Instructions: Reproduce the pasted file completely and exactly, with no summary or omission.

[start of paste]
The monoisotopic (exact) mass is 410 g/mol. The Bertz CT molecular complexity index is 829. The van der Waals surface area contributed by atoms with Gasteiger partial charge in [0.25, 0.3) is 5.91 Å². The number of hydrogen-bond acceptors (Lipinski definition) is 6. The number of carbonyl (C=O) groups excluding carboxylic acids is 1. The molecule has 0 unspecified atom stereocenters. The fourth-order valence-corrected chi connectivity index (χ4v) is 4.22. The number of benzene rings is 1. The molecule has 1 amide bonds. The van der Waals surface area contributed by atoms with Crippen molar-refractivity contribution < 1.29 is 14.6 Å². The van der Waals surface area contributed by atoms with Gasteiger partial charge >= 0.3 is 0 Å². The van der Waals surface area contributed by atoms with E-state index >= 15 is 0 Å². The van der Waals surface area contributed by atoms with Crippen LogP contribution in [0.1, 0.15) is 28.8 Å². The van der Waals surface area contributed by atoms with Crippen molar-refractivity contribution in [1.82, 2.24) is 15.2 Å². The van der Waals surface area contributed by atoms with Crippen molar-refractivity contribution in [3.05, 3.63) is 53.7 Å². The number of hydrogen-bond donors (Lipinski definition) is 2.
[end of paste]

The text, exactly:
The monoisotopic (exact) mass is 410 g/mol. The Bertz CT molecular complexity index is 829. The van der Waals surface area contributed by atoms with Gasteiger partial charge in [0.25, 0.3) is 5.91 Å². The number of hydrogen-bond acceptors (Lipinski definition) is 6. The number of carbonyl (C=O) groups excluding carboxylic acids is 1. The molecule has 0 unspecified atom stereocenters. The fourth-order valence-corrected chi connectivity index (χ4v) is 4.22. The number of benzene rings is 1. The molecule has 1 amide bonds. The van der Waals surface area contributed by atoms with Crippen molar-refractivity contribution < 1.29 is 14.6 Å². The van der Waals surface area contributed by atoms with Gasteiger partial charge >= 0.3 is 0 Å². The van der Waals surface area contributed by atoms with E-state index >= 15 is 0 Å². The van der Waals surface area contributed by atoms with Crippen LogP contribution in [0.1, 0.15) is 28.8 Å². The van der Waals surface area contributed by atoms with Crippen molar-refractivity contribution in [1.82, 2.24) is 15.2 Å². The van der Waals surface area contributed by atoms with Crippen molar-refractivity contribution in [3.05, 3.63) is 53.7 Å². The number of hydrogen-bond donors (Lipinski definition) is 2.